I believe the only reason there's no writings, nor a so-called "proof" of having them, is that people still had the image of our Lord Jesus Christ in their minds during that 1st century. As that generation started to perish, I believe a need was born to preserve the memory of the image of Jesus and all the important events of those times.

I have no photo of my grand-grand-grand-grand father....and I wish I had one. Nobody in my family doesn't know how he looked like, not even a simple description of him. I lost my father 4 years ago, but I have photos of him to keep his image alive. I hope my grand-grand-grand children will have a photo of me.
I would feel so lonely without my photos and my icons.

And to be clear...I'm not venerating the material those icons are made of, like we are being accused of doing. When I look at an icon I see the person depicted in that icon. I see Jesus, Himself. How wonderful is this? If not for icons, we will have no clue how Jesus looked like. What other proof do people need to understand how important icons are?



I understand this logic, but there are icons of David, Moses, etc., and those who existed thousands of years before God became man.  Icons were not used with them, nor venerated.
Logged

I learned how to be more frugal and save money at http://www.livingpress.com
yeshuaisiam
Protokentarchos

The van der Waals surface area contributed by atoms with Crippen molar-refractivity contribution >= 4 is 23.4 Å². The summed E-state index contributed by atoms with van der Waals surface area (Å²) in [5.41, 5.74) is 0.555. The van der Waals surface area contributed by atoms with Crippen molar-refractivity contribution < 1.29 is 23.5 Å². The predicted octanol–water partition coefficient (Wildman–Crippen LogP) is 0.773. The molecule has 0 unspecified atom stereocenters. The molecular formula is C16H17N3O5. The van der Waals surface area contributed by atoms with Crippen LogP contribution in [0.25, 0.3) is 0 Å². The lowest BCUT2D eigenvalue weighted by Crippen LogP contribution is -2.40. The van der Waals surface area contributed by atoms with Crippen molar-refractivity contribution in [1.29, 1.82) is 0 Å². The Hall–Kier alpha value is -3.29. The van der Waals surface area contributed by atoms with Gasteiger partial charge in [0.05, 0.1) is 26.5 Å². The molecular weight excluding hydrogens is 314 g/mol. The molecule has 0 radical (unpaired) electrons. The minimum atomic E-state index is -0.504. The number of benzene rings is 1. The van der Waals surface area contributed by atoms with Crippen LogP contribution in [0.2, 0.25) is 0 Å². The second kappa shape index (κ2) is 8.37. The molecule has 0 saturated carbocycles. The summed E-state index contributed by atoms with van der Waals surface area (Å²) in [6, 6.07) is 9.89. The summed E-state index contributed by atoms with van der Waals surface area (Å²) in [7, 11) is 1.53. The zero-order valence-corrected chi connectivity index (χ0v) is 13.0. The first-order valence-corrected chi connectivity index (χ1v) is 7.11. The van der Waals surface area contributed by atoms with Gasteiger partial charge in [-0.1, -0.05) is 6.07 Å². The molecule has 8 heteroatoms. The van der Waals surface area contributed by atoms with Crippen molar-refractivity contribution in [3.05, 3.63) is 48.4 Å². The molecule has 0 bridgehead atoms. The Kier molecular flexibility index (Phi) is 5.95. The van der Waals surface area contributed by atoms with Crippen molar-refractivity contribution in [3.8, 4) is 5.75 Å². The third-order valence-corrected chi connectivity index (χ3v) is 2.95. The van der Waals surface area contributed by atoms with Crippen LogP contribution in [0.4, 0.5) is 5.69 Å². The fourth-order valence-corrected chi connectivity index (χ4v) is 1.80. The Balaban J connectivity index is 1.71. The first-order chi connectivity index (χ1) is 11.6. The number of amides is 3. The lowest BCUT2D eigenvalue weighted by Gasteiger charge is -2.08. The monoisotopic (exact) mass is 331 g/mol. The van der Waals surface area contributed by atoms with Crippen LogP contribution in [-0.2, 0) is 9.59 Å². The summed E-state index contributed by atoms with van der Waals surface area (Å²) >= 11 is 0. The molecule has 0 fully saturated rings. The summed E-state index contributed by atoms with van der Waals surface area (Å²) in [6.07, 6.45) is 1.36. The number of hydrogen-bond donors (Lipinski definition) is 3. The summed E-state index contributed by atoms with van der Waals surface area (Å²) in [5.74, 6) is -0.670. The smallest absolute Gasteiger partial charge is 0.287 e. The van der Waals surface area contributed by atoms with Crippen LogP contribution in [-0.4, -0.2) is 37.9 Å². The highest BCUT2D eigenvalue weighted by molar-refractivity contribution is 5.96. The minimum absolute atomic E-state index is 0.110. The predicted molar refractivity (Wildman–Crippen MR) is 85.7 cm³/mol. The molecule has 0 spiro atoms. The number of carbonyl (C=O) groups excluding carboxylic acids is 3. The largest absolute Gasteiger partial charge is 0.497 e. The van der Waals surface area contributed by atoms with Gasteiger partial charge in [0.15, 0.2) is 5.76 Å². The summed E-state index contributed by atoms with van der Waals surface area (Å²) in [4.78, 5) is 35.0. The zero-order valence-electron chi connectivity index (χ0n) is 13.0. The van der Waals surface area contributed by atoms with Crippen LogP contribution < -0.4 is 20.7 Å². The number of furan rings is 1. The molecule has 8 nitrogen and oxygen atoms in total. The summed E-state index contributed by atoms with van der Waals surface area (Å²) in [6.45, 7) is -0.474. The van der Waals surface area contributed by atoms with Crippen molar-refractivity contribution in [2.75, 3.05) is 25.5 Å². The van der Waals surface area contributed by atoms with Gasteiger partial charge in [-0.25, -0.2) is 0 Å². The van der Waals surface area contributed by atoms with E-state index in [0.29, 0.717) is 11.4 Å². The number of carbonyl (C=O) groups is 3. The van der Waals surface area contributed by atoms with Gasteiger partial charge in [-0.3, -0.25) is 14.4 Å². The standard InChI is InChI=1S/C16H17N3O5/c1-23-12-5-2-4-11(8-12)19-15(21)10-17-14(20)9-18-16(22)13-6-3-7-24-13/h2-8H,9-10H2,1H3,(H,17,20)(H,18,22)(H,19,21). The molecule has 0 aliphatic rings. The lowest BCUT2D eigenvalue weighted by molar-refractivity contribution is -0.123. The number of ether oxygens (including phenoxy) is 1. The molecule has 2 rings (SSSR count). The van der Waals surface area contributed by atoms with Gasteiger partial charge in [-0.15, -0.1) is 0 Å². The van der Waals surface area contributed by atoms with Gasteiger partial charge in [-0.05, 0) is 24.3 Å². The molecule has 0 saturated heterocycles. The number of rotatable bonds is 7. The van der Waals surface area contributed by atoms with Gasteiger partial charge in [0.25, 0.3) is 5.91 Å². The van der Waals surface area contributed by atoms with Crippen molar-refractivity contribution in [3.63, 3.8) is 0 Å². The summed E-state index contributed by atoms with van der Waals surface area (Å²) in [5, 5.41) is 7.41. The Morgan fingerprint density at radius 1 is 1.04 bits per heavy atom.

*********
Offline Offline

Faith: Orthodox, Anabaptist, Other Early Christianity kind of jumbled together
Posts: 4,278


A pulling horse cannot kick.


« Reply #72 on: June 16, 2013, 10:05:26 PM »

Or how about this challenge. I want historical proof from the 1th century proving that Christ truly ascended into heaven.

Sometimes the measures can cause a problem, not the answer.

Is it not proof enough to at least point out the cherubims on the ark. Or do the jew now need to present the ark to prove that point to be a true one?

If we would find an icon from the 1th century, then suddenly the challenge could be what it depicted. If it was the sign of Jonah, and the orthodox church does not have that icon today, anywhere, then it all must be heresy right Tongue

The difference is these things were WRITTEN about in the scriptures.

Icons at the time of the apostles were NOT written about.

Many, many things were not written about. St. Paul mentions this when he tells the people to hold to what he has taught in his epistles and by his words. Or do you imagine he only communicated in writing, even when he writes that for a long time he pleaded with people, warning them that heretics would appear who would say things like "God should not be depicted in holy icons."

I know you are kind of being cute on this one, like saying I'm the heretic who Paul warned about....

Exodus 20:4-5
4 Thou shalt not make unto thee any graven image, or any likeness of any thing that is in heaven above, or that is in the earth beneath, or that is in the water under the earth.
5 Thou shalt not bow down thyself to them, nor serve them: for I the Lord thy God am a jealous God


So let's see:
1) No proof of 1st century Christians venerating or using icons in the church - Check
2) Disobeying the 1st Commandment, making an image in the likeness of things in heaven - Check
3) Disobeying the 1st Commandment and serving them - Check
4) Disobeying the 1st Commandment and bowing down to them - Check